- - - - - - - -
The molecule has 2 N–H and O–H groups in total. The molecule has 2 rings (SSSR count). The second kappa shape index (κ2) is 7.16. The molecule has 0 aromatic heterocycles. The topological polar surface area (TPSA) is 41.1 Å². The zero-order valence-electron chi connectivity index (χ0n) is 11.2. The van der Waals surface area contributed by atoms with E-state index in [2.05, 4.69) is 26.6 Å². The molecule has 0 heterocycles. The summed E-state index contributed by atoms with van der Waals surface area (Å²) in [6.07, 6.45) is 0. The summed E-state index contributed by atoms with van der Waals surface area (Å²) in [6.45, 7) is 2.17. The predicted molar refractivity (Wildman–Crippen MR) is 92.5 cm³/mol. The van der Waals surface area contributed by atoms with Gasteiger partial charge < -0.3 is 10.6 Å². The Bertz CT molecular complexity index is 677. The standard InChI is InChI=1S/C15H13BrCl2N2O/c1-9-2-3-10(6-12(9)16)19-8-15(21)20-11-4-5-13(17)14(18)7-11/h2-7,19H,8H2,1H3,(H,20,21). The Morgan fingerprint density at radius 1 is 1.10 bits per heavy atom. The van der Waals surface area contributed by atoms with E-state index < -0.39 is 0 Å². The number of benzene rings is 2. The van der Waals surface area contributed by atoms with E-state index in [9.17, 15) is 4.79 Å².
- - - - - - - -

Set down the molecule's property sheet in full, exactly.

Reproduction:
The molecule has 2 N–H and O–H groups in total. The molecule has 2 rings (SSSR count). The second kappa shape index (κ2) is 7.16. The molecule has 0 aromatic heterocycles. The topological polar surface area (TPSA) is 41.1 Å². The zero-order valence-electron chi connectivity index (χ0n) is 11.2. The van der Waals surface area contributed by atoms with E-state index in [2.05, 4.69) is 26.6 Å². The molecule has 0 heterocycles. The summed E-state index contributed by atoms with van der Waals surface area (Å²) in [6.07, 6.45) is 0. The summed E-state index contributed by atoms with van der Waals surface area (Å²) in [6.45, 7) is 2.17. The predicted molar refractivity (Wildman–Crippen MR) is 92.5 cm³/mol. The van der Waals surface area contributed by atoms with Gasteiger partial charge < -0.3 is 10.6 Å². The Bertz CT molecular complexity index is 677. The standard InChI is InChI=1S/C15H13BrCl2N2O/c1-9-2-3-10(6-12(9)16)19-8-15(21)20-11-4-5-13(17)14(18)7-11/h2-7,19H,8H2,1H3,(H,20,21). The Morgan fingerprint density at radius 1 is 1.10 bits per heavy atom. The van der Waals surface area contributed by atoms with E-state index < -0.39 is 0 Å². The number of benzene rings is 2. The van der Waals surface area contributed by atoms with E-state index in [9.17, 15) is 4.79 Å².